It is not easy these days to find community, especially a faith community, in a world where people are constantly on the move, and faith is considered a private matter. We are forced to find companions on our journey in unexpected places and in unexpected ways, often for a finite period of time.
One unlikely place is in an office building, but it is where the Columban Center for Advocacy and Outreach finds its mission and forms a community in the middle of a concrete, steel and glass jungle.
At our most recent celebration of appreciation for the interns and volunteers who have worked in the office since October 2009, we were joined by members of the Columban General Council from Hong Kong, Fathers Trevor Trotter and Eamon Sheridan. We celebrated the Eucharist and the reading of the day was from the Acts of the Apostles.
“The word of God continued to spread and grow. Barnabas and Saul, their task fulfilled, returned from Jerusalem. While they were worshipping the Lord and fasting, the Holy Spirit said, ‘Set apart for me Barnabas and Saul for the work to which I have called them.’ Then, completing their fasting and prayer, they laid hands on them and sent them off.” Acts 12:24, 13:2-3
I was struck at the modern day parallel between the reading and our celebration that day. Not only were we giving thanks for what we had shared, but also we were preparing to send some of the interns back to their universities and other commitments. As we celebrated our time together, and all the ways we had shared and grown as a community, I remembered specific moments.
The first was our weekly gathering during which we took turns educating one another about specific social justice issues while sharing how our faith played a role in approaching the office priorities. What could have been mere business meetings became prayerful encounters when we found ourselves enriched through our shared beliefs.
For instance, one of the volunteers, Katherine Moone, is always eager to share her passion for the migration and immigration issue with everyone she meets. So when the theme for the Ecumenical Advocacy Days Conference in March centered on immigrants, refugees and displaced persons, everyone in our office easily connected with the themes thanks in large part to the information shared by Katherine. Her enthusiasm for the issue helped all of us to appreciate and embrace the personal stories and fellowship featured during the conference.
Another way we grew as a community throughout the semester was by hosting Columban missionaries who came to join us in advocacy efforts on Capitol Hill. We were joined by Fr. Bill Morton who lives in El Paso, Texas, and works at the U.S.-Mexico border on migration and other issues of human and environmental rights.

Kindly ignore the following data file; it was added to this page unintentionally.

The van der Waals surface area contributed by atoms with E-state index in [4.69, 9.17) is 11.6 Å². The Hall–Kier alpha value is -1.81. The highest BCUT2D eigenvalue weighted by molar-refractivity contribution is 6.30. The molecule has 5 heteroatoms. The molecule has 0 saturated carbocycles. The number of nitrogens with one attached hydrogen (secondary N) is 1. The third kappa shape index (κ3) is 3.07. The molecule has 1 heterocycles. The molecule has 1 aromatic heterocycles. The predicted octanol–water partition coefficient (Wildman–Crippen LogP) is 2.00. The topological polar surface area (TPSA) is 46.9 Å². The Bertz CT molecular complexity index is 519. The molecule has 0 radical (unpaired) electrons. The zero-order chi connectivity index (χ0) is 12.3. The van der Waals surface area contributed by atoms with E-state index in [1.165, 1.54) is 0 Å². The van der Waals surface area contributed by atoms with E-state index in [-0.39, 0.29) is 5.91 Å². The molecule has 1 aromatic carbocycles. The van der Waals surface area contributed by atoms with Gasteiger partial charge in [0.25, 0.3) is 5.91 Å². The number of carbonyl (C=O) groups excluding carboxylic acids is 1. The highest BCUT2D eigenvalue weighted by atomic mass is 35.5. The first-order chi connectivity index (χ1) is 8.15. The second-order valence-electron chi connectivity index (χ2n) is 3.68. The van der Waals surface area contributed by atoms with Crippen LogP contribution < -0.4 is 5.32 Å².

Fr. Bobby Gilmore, who is the founder of the Migrants Rights Center Ireland, and Fr. Frank Nally, who lives in England and has dedicated his life to environmental justice and human rights in the Philippines, also visited our office. These Columbans met with congressional staffers and shared their personal experiences regarding migration and climate legislation and inspired all of us with the Columban commitment to a more just and peaceful world.
In addition to congressional office visits, we would celebrate Mass and eat meals together when Columbans came to D.C. We also held an Easter retreat which former interns were invited to attend. Fr. Chuck Lintz, member of the U.S. Regional Council, joined us as we spent the day in reflection and sharing, listening to each others’ personal experiences and being inspired by our shared passion for social justice work.
During the retreat as well as throughout the semester, the staff, volunteers, interns and any visitors who stopped by at the office all shared laughter in immeasurable proportions. The laughter was and continues to be a clear sign of joy in both working on social justice issues and in working together. Also part of the community is Ariel Presbitero, the Columban West Coast Mission Outreach Coordinator. He is regularly involved and updated with the CCAO’s advocacy progress and efforts, participating in all meetings via teleconference. Ariel also finds other ways to stay connected, including through the CCAO Facebook page. Despite the distance, his work and shared vision to seek justice and serve others makes him an integral part of our community.
In the office, internship and volunteer positions rotate throughout the course of the year. Individuals accept the invitation to join in mission with Columbans for a short time, only to leave at the end of their term and move on to where they are called next. Despite this transience, we collectively maintain communication and preserve the CCAO faith community. When all else falls away, official titles and formalities of paperwork, intervals and limits of time, distances and separations, what remains is our shared sincerity and faithful love for one other, for God and for His creation. It is this love that drives us independently yet draws us communally to fight for justice in solidarity with and for God’s people.
Kena Roxas is a Columban Volunteer.
This article first appeared in the August / September issue of Columban Mission.